'Jason Bourne,' 'Rogue One' Actor Riz Ahmed Planning U.K. TV Series (Exclusive)
The actor hopes to direct the series about three generations of a British-Pakistani family.
Riz Ahmed's busy year looks set to get busier.
The British actor, currently appearing in both Jason Bourne and HBO's The Night Of, is soon set to feel the Force, appearing as Bodhi Rook in the upcoming Rogue One: A Star Wars Story. While Ahmed admits Rogue One will be seen by more people than "anything else" he's done, the multitalented individual is keeping busy outside the Star Wars universe. He recently released a new mixtape under his rap moniker Riz MC and, this fall, will launch the first album from his music duo Swet Shop Boys.
And with Rogue One reshoots now having wrapped and his duties promoting Jason Bourne drawing to a close (somewhat successfully, given the opening box-office figures), Ahmed is turning to a new passion project: a British TV series he's writing.
"It's set around three generations of British-Pakistani family in the U.K., starting in the 1980s and ending up about now," he tells The Hollywood Reporter, pointing to Howard Zinn's book A People's History of the United States as an inspiration. "It''s like a revisionist's retelling of recent British history, but also the story of a family and their relationships. To me, it's a very British story."
Ahmed says he's already written the pilot episode and hopes to direct as "much as possible" of the project, following on from his directorial debut, the short film Daytimer, which was well-received when it premiered last year at Sundance.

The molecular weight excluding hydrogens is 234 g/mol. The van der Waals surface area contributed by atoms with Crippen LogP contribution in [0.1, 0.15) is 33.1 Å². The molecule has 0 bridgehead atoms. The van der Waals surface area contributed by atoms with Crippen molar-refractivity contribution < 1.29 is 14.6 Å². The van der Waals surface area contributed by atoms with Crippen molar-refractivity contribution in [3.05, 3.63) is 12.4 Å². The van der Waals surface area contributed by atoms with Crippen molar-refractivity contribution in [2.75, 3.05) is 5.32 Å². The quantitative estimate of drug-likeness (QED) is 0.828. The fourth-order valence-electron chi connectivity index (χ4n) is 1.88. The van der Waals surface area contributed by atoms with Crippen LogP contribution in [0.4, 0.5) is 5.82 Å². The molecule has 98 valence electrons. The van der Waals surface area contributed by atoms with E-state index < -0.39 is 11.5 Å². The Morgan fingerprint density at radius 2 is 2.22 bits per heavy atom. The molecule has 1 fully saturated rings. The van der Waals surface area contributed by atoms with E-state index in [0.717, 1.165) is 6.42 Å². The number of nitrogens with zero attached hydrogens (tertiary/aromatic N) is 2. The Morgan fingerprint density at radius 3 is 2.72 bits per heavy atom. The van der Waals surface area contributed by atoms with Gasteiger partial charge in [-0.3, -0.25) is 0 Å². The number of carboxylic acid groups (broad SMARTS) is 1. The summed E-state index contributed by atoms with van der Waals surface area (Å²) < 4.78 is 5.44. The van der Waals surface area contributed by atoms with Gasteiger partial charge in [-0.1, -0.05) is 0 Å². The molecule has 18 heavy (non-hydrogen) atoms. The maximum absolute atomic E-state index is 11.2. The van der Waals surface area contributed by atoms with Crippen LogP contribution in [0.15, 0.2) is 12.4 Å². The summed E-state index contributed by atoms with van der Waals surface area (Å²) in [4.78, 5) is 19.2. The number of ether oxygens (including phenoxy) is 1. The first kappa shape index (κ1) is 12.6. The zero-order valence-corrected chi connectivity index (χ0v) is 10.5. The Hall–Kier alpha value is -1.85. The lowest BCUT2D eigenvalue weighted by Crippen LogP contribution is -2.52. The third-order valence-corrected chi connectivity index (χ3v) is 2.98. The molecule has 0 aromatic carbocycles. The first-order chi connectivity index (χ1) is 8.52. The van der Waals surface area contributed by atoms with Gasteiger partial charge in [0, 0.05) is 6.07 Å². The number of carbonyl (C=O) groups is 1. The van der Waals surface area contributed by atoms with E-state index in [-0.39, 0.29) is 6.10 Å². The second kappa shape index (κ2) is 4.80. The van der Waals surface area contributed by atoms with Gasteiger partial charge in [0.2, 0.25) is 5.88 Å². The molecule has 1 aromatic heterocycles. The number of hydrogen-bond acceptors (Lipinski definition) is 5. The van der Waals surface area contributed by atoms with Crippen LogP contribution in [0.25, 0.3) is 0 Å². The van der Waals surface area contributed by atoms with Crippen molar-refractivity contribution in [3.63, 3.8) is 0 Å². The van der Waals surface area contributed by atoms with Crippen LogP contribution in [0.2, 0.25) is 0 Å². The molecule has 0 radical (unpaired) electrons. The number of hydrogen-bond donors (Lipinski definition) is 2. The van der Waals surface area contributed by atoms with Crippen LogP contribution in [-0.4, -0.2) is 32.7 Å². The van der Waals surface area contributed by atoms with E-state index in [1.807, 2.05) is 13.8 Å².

"I really enjoyed the process with [Daytimer] and writing and directing is definitely something I'm interested in learning more about," he says. "To be honest, one of the best educations you can have is seeing someone like (Bourne director) Paul [Greengrass] and (The Night Of director) Steve [Zaillian], seeing how these guys work up close."
With the U.K. currently experiencing a somewhat unsettling post-Brexit climate where topics regarding race and identity have taken center stage, Ahmed's TV series seems almost perfectly timed. But he says he'd been working on the project long before June's European Referendum.
"It is becoming more and more timely, because of the conversations we’re all having about multiculturalism and immigration and what it means, but it's actually something I've been thinking about for a really long time," says Ahmed. "It seems to be a weird pattern that I have ... everything that I've been cooking up for the last year or so is suddenly happen now."
Ahmed says that that he grew up watching films by Spike Lee and Martin Scorsese, directors he says put "essentially minority communities" at the center of the American story.
"And I think it's kind of overdue that we do something like that in the U.K. And we do it in a way that puts the story center stage, without it being niche of marginalized," he says.
Despite writing and directing duties, Ahmed is giving himself at least a little bit of breathing space on his series.
"I don't intend to act in it," he says. "Something I've learned is that to make something better, sometimes it's good to let other people in."